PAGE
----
Forty years ago today, the Supreme Court ruled in the landmark case of Roe v. Wade that abortion is a fundamental right. I don't solely consider myself anti-abortion, but go beyond the political usage of the term "pro-life" and consider myself a "bona fide" pro-lifer. When I sit and think about the court ruling at this juncture of my life, I realize that I no longer toe the "life begins as conception" line. I've thought about what we would do if we extended full personhood all the way to the beginning of the first trimester, and from a policy standpoint, it's messy and undesirable. I believe that a fetus, especially after the seven-week point of gestation in which all of the vital organs are formed, should have some legal protections. However, it would be nowhere as simple as drawing the line at conception or birth, which would make enforcement even more complicated than the simple blanket prohibition that many social conservatives would want.
I think about how the Burger court made this ruling based on Griswold v. Connecticut, which gave the "right to privacy" to own and use contraception via the Ninth and Fourteenth Amendments. The ruling was primarily a proverbial middle finger to the Tenth Amendment, which if actually taken into consideration, would have kept the issue of abortion an issue on the state level and not have been shlepped to the federal court for adjudication. Also, I have moral qualms with extending a "right to privacy" to Roe v. Wade because at least with contraception, there isn't an additional party involved. In the case of abortion, there is another life involved. The Court decision talks about "potentiality of life." If the fetus were merely a tumor or a clump of cells, I would agree with my "pro-choice" friends and call it a day. The issue is that technology has caught up and has informed us that the human life of a fetus is more than mere potentiality. Certainly from a philosophical libertarian view, I would contend that the issue cannot be reduced to "my body, my choice."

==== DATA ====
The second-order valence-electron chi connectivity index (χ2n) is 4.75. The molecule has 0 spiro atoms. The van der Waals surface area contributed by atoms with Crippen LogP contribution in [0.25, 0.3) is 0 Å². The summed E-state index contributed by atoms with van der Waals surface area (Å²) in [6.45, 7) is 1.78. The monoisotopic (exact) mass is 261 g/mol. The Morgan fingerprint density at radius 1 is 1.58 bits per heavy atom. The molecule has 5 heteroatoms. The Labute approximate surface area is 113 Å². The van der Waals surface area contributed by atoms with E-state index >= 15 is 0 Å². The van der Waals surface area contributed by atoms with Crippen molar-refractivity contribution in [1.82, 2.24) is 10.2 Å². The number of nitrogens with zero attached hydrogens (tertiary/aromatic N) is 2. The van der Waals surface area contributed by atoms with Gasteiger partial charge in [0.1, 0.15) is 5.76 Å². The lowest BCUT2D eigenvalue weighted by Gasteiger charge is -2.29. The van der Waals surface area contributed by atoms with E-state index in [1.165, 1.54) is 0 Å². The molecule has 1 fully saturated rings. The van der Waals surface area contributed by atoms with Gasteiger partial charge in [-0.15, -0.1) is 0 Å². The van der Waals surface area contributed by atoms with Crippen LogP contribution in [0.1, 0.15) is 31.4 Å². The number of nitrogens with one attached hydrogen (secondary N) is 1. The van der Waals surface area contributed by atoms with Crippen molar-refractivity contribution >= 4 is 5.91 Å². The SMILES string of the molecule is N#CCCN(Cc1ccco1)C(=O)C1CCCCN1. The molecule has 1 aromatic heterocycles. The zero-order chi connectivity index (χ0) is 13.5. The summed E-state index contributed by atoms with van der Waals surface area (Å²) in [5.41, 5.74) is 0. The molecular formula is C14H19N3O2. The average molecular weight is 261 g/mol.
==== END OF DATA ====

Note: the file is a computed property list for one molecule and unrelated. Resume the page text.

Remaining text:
Public opinion polls aren't much help since they indicate that the issue is still a highly contentious one (see Gallup and Pew) with the battle between choice/reproductive rights and protection of life. Public polls notwithstanding, I don't see Roe v. Wade being overturned unless you a 5-4 conservative majority on the Supreme Court, which wouldn't happen anytime sooner than 2017. States can pass some laws restricting abortions, but that won't stop Roe v. Wade from being the "law of the land."
I'll assume that the Left believes their "abortions should be safe, legal, and rare" one-liner, which would mean they can have the discussion of "how do we continue the declining trend of abortions?" Given the public poll trends, I don't think there is much that the government can do, which means that this would need to be mitigated in the private sector. Contraception is a great place to start, since it has been shown to dramatically decrease the abortion rate. Since teenagers are having sex anyways (thinking that they never did signals a certain naïveté), let's at least keep them informed of their decisions and make sure they can minimize unintended consequences. If this is an issue of "we've cheapened the value of life," like social conservatives opine, then abortion is, at best, a symptom of the counterculture movement that brought about the hyper-individualism (read: societal egocentrism). Although there is no simple solution to counter that, it would certainly entail a bottom-up, decentralized approach in which communities have more influence in an individual's life, and a sensible balance between the individual and community can be struck. I would also focus on various community-building efforts so that adoption can be a viable alternative to abortion, which can be complicated by familial or communal stigma. Bottom-up approaches are more difficult to conceptualize because it takes many individuals working towards a common goal. They might be riddled with obstacles, but I have hope that we can look forward to a future with a significantly lower abortion rate.